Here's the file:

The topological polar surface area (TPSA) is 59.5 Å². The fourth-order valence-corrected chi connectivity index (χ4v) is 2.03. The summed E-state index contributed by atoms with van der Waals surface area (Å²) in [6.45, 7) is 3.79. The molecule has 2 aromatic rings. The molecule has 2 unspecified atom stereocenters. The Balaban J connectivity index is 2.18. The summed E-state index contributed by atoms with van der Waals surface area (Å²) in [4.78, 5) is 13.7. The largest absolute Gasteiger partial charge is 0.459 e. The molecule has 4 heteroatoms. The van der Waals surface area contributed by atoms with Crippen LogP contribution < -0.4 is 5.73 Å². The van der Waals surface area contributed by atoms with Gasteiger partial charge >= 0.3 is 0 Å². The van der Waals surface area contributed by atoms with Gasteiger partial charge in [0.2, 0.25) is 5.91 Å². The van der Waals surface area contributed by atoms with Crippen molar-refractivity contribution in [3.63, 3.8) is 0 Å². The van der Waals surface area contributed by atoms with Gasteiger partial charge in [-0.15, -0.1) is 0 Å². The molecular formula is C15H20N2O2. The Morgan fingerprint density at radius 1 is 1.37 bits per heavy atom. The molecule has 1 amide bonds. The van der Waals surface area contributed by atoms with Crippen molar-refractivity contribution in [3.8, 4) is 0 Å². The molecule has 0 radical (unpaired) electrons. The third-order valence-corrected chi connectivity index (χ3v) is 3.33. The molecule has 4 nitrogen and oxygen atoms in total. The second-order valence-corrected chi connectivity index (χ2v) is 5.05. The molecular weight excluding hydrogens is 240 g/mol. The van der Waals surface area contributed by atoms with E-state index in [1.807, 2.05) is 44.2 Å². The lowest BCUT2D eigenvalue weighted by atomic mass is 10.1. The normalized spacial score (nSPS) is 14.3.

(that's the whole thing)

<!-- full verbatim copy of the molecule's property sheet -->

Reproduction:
The topological polar surface area (TPSA) is 59.5 Å². The fourth-order valence-corrected chi connectivity index (χ4v) is 2.03. The summed E-state index contributed by atoms with van der Waals surface area (Å²) in [6.45, 7) is 3.79. The molecule has 2 aromatic rings. The molecule has 2 unspecified atom stereocenters. The Balaban J connectivity index is 2.18. The summed E-state index contributed by atoms with van der Waals surface area (Å²) in [4.78, 5) is 13.7. The largest absolute Gasteiger partial charge is 0.459 e. The molecule has 4 heteroatoms. The van der Waals surface area contributed by atoms with Crippen LogP contribution < -0.4 is 5.73 Å². The van der Waals surface area contributed by atoms with Gasteiger partial charge >= 0.3 is 0 Å². The van der Waals surface area contributed by atoms with Gasteiger partial charge in [0.2, 0.25) is 5.91 Å². The van der Waals surface area contributed by atoms with Crippen molar-refractivity contribution in [3.63, 3.8) is 0 Å². The van der Waals surface area contributed by atoms with Gasteiger partial charge in [-0.15, -0.1) is 0 Å². The molecular formula is C15H20N2O2. The Morgan fingerprint density at radius 1 is 1.37 bits per heavy atom. The molecule has 1 amide bonds. The van der Waals surface area contributed by atoms with Crippen molar-refractivity contribution in [3.8, 4) is 0 Å². The molecule has 0 radical (unpaired) electrons. The third-order valence-corrected chi connectivity index (χ3v) is 3.33. The molecule has 4 nitrogen and oxygen atoms in total. The second-order valence-corrected chi connectivity index (χ2v) is 5.05. The molecular weight excluding hydrogens is 240 g/mol. The van der Waals surface area contributed by atoms with E-state index in [1.807, 2.05) is 44.2 Å². The lowest BCUT2D eigenvalue weighted by atomic mass is 10.1. The normalized spacial score (nSPS) is 14.3.